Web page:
Hello and welcome to my weekly dig through the pile of wine samples that show up asking to be tasted. I’m pleased to bring you the latest installment of Vinography Unboxed, where I highlight some of the better bottles that have crossed my doorstep recently.
This past week included a pretty interpretation of Roussanne from Troon Vineyard in Oregon that does a nice job of balancing its fruity and savory character, making for a tasty glass of wine that would be a great way to add a little variation to a white wine habit.
The bulk of this week’s tasting was a bunch of wines from the venerable Rhys Vineyards in the Santa Cruz Mountains. Rhys continues to be one of California’s most impressive wine producers, turning out exceptional Chardonnays, Pinot Noirs, Syrahs, and more recently, Sparkling Wines. The 2021 vintage yielded lean and focused Chardonnays and pure, gleaming Pinot Noirs that will likely age beautifully.
Of the three Rhys Chardonnays I’m recommending this week, my favorite was the Mt. Pajaro bottling, which comes from the Corralitos area of the Santa Cruz Mountains. It’s a densely planted vineyard that sits at about 900 feet of elevation, roughly 7 miles from the coast, with shallow topsoils over black and brown shale. The 2021 Pajaro Chardonnay is lean and bright and juicy with a hint of salinity that makes it mouthwatering. The Horseshoe Vineyard Chardonnay, and their Anderson Valley bottling are also worth checking out as well.
The three Rhys Pinot Noirs are each delicious, but, as usual, the black-labeled hillside bottling was the shining star. From the estate’s Alpine Vineyard, which sits between 1200 and 1490 feet in elevation and in places has a 40% slope, the Hillside bottling comes from the steepest, rockiest, lowest-yielding part of the vineyard. As usual, the 2021 vintage of this wine has a remarkable perfume and a lovely combination of delicacy and power. It remains quite distinct from the (also very good) standard Alpine Vineyard bottling. The non-vineyard-designate Anderson Valley bottling of Pinot Noir is also excellent.
Jumping a bit farther north, let’s look at the two latest releases from the Appassionata project, started by German winemaker Ernie Loosen in conjunction with J. Christopher wines. Loosen bought 40 acres of land in the Willamette Valley and decided to make Pinot Noirs (and Riesling) that he planned to age both in barrel and bottle for a significant length of time before release. His latest releases are the 2017 and 2019 vintage, kept for 5 and 3 years in the bottle respectively before their sale this year. They’re both admirable, delicious wines, but at this point I prefer the bright exuberance of the 2017 bottling.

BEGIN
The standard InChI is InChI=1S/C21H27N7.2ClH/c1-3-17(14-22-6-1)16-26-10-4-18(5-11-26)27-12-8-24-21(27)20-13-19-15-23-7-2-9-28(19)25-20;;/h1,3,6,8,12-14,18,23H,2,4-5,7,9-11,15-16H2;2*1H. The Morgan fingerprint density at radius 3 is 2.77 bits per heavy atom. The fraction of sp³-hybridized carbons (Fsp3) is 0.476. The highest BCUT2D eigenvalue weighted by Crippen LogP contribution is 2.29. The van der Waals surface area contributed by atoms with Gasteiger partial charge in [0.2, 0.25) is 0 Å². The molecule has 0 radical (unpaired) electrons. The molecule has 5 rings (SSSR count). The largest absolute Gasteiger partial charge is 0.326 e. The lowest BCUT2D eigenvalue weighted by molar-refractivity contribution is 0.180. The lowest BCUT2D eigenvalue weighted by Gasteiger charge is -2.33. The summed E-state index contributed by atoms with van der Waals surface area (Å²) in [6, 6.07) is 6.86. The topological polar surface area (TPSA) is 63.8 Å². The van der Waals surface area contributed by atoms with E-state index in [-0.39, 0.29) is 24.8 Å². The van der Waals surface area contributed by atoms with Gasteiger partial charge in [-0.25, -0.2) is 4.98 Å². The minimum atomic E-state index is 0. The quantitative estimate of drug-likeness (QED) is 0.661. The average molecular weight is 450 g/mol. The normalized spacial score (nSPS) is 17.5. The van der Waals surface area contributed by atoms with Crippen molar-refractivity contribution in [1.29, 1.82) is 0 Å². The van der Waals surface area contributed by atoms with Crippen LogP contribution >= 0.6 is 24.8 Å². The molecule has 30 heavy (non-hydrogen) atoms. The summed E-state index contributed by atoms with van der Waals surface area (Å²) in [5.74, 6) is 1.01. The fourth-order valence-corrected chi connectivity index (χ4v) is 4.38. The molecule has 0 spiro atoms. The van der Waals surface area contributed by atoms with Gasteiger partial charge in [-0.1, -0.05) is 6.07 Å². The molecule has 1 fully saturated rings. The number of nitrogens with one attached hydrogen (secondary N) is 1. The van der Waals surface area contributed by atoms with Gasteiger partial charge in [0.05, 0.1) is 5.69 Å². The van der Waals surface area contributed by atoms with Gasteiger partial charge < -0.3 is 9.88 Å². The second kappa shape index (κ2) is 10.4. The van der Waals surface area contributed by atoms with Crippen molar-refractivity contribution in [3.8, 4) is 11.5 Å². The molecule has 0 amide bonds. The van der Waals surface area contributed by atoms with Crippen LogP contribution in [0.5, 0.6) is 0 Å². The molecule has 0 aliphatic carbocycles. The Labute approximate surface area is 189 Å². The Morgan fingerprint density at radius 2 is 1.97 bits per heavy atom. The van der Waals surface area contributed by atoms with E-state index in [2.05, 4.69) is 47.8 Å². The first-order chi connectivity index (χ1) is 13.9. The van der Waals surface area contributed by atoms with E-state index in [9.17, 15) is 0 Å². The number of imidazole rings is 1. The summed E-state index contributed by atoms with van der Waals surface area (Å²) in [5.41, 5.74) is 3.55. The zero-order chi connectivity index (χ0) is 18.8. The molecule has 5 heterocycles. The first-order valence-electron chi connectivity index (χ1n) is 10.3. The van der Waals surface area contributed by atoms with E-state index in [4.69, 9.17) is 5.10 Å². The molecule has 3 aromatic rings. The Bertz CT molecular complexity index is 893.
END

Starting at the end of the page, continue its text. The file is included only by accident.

Ending as usual with some darker reds, I can wholeheartedly recommend the 2021 vintage of Larkmead‘s “Firebelle” red blend of Cabernet and Merlot. It’s a study in elegance and beautifully managed tannins that will satisfy anyone who likes their Napa Cabernet with poise equal to its power.
I also have two wines from Baldacci Family to recommend, or rather, one to recommend and the other to lambast. The family’s Bordeaux-style red blend is brawny and chewy, with bright fruit and good acid, but needs a couple years to let the wood better integrate to the wine, as it sticks out a bit at the moment. That’s the recommendation. The family also produces a Cabernet Sauvignon they call The Thomas Collection, which they sell in sets of three bottles in a wooden box. This wine is decent—made in the style of ostentatious Napa Cabernet, with a surfeit of oak, extraction, and polish—but it is packaged in the most horrendously heavy, ostentatious bottle. A full bottle weighs nearly 4.4 pounds (2 kg)! Lowering glass weight is the single easiest thing a winery can do to reduce their carbon footprint, and bottles like this clearly demonstrate that a winery’s ego is more important to them than the environment. Shame on you Thomas…
Source : https://www.vinography.com/2024/02/vinography-unboxed-week-of-1-28-24